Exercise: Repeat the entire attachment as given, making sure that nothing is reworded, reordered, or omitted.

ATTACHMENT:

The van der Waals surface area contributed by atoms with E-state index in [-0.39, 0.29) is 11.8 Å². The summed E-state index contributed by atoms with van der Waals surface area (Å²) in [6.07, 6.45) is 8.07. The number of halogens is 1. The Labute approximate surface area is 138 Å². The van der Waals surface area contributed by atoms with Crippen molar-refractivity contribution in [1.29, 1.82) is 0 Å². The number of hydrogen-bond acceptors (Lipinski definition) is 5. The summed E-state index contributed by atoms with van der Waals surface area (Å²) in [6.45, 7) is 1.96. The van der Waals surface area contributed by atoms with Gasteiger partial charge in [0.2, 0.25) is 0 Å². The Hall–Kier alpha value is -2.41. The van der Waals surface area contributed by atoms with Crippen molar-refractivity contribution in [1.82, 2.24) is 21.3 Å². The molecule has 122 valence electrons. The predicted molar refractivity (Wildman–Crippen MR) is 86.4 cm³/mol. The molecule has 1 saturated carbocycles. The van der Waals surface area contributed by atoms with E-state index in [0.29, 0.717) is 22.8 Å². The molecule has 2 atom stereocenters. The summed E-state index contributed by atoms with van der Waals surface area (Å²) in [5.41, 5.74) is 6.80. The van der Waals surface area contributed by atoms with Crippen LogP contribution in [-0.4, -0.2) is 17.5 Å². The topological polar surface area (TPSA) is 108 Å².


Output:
The van der Waals surface area contributed by atoms with E-state index in [-0.39, 0.29) is 11.8 Å². The summed E-state index contributed by atoms with van der Waals surface area (Å²) in [6.07, 6.45) is 8.07. The number of halogens is 1. The Labute approximate surface area is 138 Å². The van der Waals surface area contributed by atoms with Crippen molar-refractivity contribution in [1.29, 1.82) is 0 Å². The number of hydrogen-bond acceptors (Lipinski definition) is 5. The summed E-state index contributed by atoms with van der Waals surface area (Å²) in [6.45, 7) is 1.96. The van der Waals surface area contributed by atoms with Gasteiger partial charge in [0.2, 0.25) is 0 Å². The Hall–Kier alpha value is -2.41. The van der Waals surface area contributed by atoms with Crippen molar-refractivity contribution in [1.82, 2.24) is 21.3 Å². The molecule has 122 valence electrons. The predicted molar refractivity (Wildman–Crippen MR) is 86.4 cm³/mol. The molecule has 1 saturated carbocycles. The van der Waals surface area contributed by atoms with E-state index in [0.29, 0.717) is 22.8 Å². The molecule has 2 atom stereocenters. The summed E-state index contributed by atoms with van der Waals surface area (Å²) in [5.41, 5.74) is 6.80. The van der Waals surface area contributed by atoms with Crippen LogP contribution in [-0.4, -0.2) is 17.5 Å². The topological polar surface area (TPSA) is 108 Å².